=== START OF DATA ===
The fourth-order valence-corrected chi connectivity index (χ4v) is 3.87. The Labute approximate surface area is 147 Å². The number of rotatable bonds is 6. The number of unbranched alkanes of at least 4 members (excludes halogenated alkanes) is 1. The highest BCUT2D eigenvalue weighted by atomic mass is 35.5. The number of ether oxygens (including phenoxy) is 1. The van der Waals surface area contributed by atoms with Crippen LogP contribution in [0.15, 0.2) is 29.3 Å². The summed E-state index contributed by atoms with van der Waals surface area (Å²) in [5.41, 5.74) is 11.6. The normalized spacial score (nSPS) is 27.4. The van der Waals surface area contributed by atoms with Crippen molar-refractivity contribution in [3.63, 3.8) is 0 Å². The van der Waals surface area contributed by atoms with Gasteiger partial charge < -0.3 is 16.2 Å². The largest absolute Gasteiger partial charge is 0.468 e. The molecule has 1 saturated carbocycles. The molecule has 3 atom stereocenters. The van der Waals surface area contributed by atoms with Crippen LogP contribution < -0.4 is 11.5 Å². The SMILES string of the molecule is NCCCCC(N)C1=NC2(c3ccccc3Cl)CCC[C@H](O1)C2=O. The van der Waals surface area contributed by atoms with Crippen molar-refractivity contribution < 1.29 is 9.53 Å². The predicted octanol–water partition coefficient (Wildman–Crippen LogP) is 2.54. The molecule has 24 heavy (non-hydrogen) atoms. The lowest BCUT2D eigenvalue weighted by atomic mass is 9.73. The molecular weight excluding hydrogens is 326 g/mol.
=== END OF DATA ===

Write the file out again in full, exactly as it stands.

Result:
The fourth-order valence-corrected chi connectivity index (χ4v) is 3.87. The Labute approximate surface area is 147 Å². The number of rotatable bonds is 6. The number of unbranched alkanes of at least 4 members (excludes halogenated alkanes) is 1. The highest BCUT2D eigenvalue weighted by atomic mass is 35.5. The number of ether oxygens (including phenoxy) is 1. The van der Waals surface area contributed by atoms with Crippen LogP contribution in [0.15, 0.2) is 29.3 Å². The summed E-state index contributed by atoms with van der Waals surface area (Å²) in [5.41, 5.74) is 11.6. The normalized spacial score (nSPS) is 27.4. The van der Waals surface area contributed by atoms with Crippen molar-refractivity contribution in [3.63, 3.8) is 0 Å². The van der Waals surface area contributed by atoms with Gasteiger partial charge < -0.3 is 16.2 Å². The largest absolute Gasteiger partial charge is 0.468 e. The molecule has 1 saturated carbocycles. The molecule has 3 atom stereocenters. The van der Waals surface area contributed by atoms with Crippen LogP contribution < -0.4 is 11.5 Å². The SMILES string of the molecule is NCCCCC(N)C1=NC2(c3ccccc3Cl)CCC[C@H](O1)C2=O. The van der Waals surface area contributed by atoms with Crippen molar-refractivity contribution < 1.29 is 9.53 Å². The predicted octanol–water partition coefficient (Wildman–Crippen LogP) is 2.54. The molecule has 24 heavy (non-hydrogen) atoms. The lowest BCUT2D eigenvalue weighted by atomic mass is 9.73. The molecular weight excluding hydrogens is 326 g/mol.